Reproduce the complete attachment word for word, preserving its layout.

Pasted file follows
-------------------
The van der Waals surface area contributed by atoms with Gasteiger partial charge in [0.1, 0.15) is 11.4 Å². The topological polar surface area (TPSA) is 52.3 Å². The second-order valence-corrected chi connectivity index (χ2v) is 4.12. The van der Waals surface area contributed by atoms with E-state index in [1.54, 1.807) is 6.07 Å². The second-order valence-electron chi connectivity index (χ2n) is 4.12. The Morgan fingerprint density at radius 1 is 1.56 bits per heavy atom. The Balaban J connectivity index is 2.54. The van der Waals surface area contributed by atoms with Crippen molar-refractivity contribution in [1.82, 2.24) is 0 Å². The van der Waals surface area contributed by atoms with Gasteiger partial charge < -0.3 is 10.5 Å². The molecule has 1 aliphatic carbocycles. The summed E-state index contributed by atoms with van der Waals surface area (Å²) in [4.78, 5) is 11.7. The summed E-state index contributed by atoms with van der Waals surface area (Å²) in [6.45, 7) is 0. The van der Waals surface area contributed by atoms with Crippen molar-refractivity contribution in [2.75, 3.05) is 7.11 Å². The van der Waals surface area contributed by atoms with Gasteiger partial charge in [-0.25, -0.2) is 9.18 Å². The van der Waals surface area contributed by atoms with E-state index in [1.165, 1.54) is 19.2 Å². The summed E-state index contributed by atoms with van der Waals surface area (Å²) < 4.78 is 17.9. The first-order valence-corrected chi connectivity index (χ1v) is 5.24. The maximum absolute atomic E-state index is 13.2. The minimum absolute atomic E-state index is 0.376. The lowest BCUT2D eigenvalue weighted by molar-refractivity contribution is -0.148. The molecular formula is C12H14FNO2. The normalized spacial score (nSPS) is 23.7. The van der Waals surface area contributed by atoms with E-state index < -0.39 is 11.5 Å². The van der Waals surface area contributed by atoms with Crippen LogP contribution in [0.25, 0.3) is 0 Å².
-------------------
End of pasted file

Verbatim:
The van der Waals surface area contributed by atoms with Gasteiger partial charge in [0.1, 0.15) is 11.4 Å². The topological polar surface area (TPSA) is 52.3 Å². The second-order valence-corrected chi connectivity index (χ2v) is 4.12. The van der Waals surface area contributed by atoms with E-state index in [1.54, 1.807) is 6.07 Å². The second-order valence-electron chi connectivity index (χ2n) is 4.12. The Morgan fingerprint density at radius 1 is 1.56 bits per heavy atom. The Balaban J connectivity index is 2.54. The van der Waals surface area contributed by atoms with Crippen molar-refractivity contribution in [1.82, 2.24) is 0 Å². The van der Waals surface area contributed by atoms with Gasteiger partial charge < -0.3 is 10.5 Å². The molecule has 1 aliphatic carbocycles. The summed E-state index contributed by atoms with van der Waals surface area (Å²) in [4.78, 5) is 11.7. The summed E-state index contributed by atoms with van der Waals surface area (Å²) in [6.45, 7) is 0. The van der Waals surface area contributed by atoms with Crippen molar-refractivity contribution in [2.75, 3.05) is 7.11 Å². The van der Waals surface area contributed by atoms with Gasteiger partial charge in [-0.25, -0.2) is 9.18 Å². The van der Waals surface area contributed by atoms with E-state index in [1.165, 1.54) is 19.2 Å². The summed E-state index contributed by atoms with van der Waals surface area (Å²) < 4.78 is 17.9. The first-order valence-corrected chi connectivity index (χ1v) is 5.24. The maximum absolute atomic E-state index is 13.2. The minimum absolute atomic E-state index is 0.376. The lowest BCUT2D eigenvalue weighted by molar-refractivity contribution is -0.148. The molecular formula is C12H14FNO2. The normalized spacial score (nSPS) is 23.7. The van der Waals surface area contributed by atoms with E-state index < -0.39 is 11.5 Å². The van der Waals surface area contributed by atoms with Crippen LogP contribution in [0.25, 0.3) is 0 Å².